Energy Star, a branch of the U.S. Environmental Protection Agency, has free guides with energy saving tips for businesses. They even have a fancy Excel workbook to help you get started -- Energy Star's Cash Flow Opportunity (CFO) Calculator.
If you've created several reports in an Excel workbook, you might want to line them up and make them all the same size before printing. Instead of doing this manually, you can download and install Jon Peltier's free Align Chart Dimensions utility. There are installation instructions on Jon's site.
After you install the add-in, you can select specific charts, or let the utility align all the charts on the sheet. Check the options to align and resize the charts, then click OK, and your report is ready.
If you're having problems with an Excel file, using the built in repair feature might fix the problem. This can help when data validation drop down arrows don't appear, or there are other signs of corruption.
- Close the file
- In Excel, choose File►Open
- Locate and select the file
- Click the arrow at the right of the Open button
- Click on Open and Repair
- When prompted, click the Repair button.
This might save the file, and if not, you can follow the same steps, but click Extract Data instead, to retrieve as much of the data as possible. And remember to make backup copies of your work!
Add some punch to a worksheet by changing a comment's shape from its default rectangle.
- Right-click the cell which contains the comment.
- Click on Edit Comment
- Click on the border of the comment, to select it.
- On the Drawing toolbar, click the Draw button
- Click on Change AutoShape, and click on a category.
- Click on a shape to select it.
- When finished, click outside the comment.
In this example, the Cube shape was selected from Basic Shapes.
While rushing through a spell check in Excel, you accidentally added an incorrect word to your custom dictionary. Now that it's in there, how do you get it out?
If you're adventurous, you can use a text editor, such as NotePad, to modify the dictionaries, which are found in:
C:\Documents and Settings\YOUR_NAME\Application Data\Microsoft\Proof
Or, you can modify the list in Microsoft Word, which I find easier:
- In Word, choose Tools ► Options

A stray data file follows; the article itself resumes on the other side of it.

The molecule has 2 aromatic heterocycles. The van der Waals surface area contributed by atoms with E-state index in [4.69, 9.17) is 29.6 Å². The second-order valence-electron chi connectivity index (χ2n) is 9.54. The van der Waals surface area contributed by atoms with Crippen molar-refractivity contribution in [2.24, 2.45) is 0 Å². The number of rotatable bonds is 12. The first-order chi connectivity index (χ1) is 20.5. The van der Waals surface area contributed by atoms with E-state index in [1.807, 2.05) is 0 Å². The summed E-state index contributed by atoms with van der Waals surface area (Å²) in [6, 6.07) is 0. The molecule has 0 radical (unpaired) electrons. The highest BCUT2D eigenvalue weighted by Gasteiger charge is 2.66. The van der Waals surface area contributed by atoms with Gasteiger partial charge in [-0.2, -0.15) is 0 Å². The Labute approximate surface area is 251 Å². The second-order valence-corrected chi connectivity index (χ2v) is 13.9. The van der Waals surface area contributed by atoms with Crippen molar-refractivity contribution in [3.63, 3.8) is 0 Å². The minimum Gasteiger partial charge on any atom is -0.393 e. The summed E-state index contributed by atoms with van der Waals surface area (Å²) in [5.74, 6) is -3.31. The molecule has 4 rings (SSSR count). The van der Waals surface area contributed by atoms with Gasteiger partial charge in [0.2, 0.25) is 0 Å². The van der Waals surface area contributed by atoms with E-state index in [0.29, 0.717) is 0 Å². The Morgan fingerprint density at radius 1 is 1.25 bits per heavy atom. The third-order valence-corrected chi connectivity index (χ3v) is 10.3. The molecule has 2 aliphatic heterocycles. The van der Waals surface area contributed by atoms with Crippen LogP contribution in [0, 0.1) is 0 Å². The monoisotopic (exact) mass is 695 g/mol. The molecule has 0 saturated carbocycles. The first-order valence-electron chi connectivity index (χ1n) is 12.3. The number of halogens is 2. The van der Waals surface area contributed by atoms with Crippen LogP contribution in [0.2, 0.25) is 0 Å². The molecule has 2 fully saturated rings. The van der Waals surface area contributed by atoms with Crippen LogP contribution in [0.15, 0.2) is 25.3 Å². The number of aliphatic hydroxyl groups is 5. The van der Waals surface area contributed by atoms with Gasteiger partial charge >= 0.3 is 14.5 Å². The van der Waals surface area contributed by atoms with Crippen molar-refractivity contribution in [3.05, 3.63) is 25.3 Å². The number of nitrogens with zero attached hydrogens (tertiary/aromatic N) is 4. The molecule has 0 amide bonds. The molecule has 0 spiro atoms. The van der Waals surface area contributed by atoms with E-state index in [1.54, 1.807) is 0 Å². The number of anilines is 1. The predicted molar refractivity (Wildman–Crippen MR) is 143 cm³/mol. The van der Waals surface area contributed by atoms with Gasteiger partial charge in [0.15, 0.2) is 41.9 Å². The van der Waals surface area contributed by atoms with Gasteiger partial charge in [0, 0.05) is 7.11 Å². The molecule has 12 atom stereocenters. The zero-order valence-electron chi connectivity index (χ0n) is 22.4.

- On the Spelling & Grammar tab, click Custom Dictionaries
- Select a dictionary in the list, and click Modify
- Scroll through the list, and click on the word you want to remove
(to select multiple words, press Ctrl and click)
- Click the Delete button
- When finished, click OK
- Close the dialog boxes
The Federal Citizen Information Center (FCIC) web site offers a wide variety of consumer and business publications that you can order for a nominal fee, or view many of the publications online. You can find tips on everything from computers to tree pruning to international travel. The web site also lists scams and recalls, and has links to other consumer and business resources.
It's a good place to start if you're researching a new topic. For example, here's the page on small business publications.
When saving or opening a file in Excel or Word, you might have to navigate through several layers of folders to find the one that you need. To make it easier to open folders that you use frequently, add them to the My Places bar. To do this in Excel:
- Click the File menu, and click Save As
- Locate and select the folder that you want to add to My Places
- At the top right of the dialog box, click Tools
- Click Add to "My Places"
The folder will appear at the bottom of the My Places bar. To reposition it, right-click on the folder icon, and click Move Up.
For Excel 2000, you can download the Places COM add-in from the Microsoft web site, to customize the My Places bar. There's information and a download link in the following Knowledge Base article:
While working on a project, such as creating a database, or programming an Excel file, I make notes about the changes I'm making. Before quitting for the day, I add a few notes on what steps should be taken next. For example, "Create a data entry form" or "Add project codes list".
This makes it easier to get up and running the next time I resume work on the project. If you use this technique, you won't have to spend several minutes reviewing your work to figure out where you left off -- your "Next Steps" notes will jog your memory. Well, most of the time!
While working in Excel 2003 (or earlier versions), you might open several files, to compare them, or copy and paste from one to another. When you're finished with those files, you can quickly close all of them, and leave Excel open. (Note: This tip also works in Word)
- On the keyboard, press the Shift key.
- In Excel, click on the File menu
- Click on the Close All command
In Excel 2007 you can add the Close All command to the Quick Access Toolbar. There are instructions for adding a command on the Microsoft web site, or look in Excel 2007's Help:
Here are three quick data entry tips for Excel -- use these shortcuts to enter data in a cell:
To enter today's date in a cell: Ctrl+;
To copy the data from the cell above: Ctrl+'
To create a line break within a cell: Alt+Enter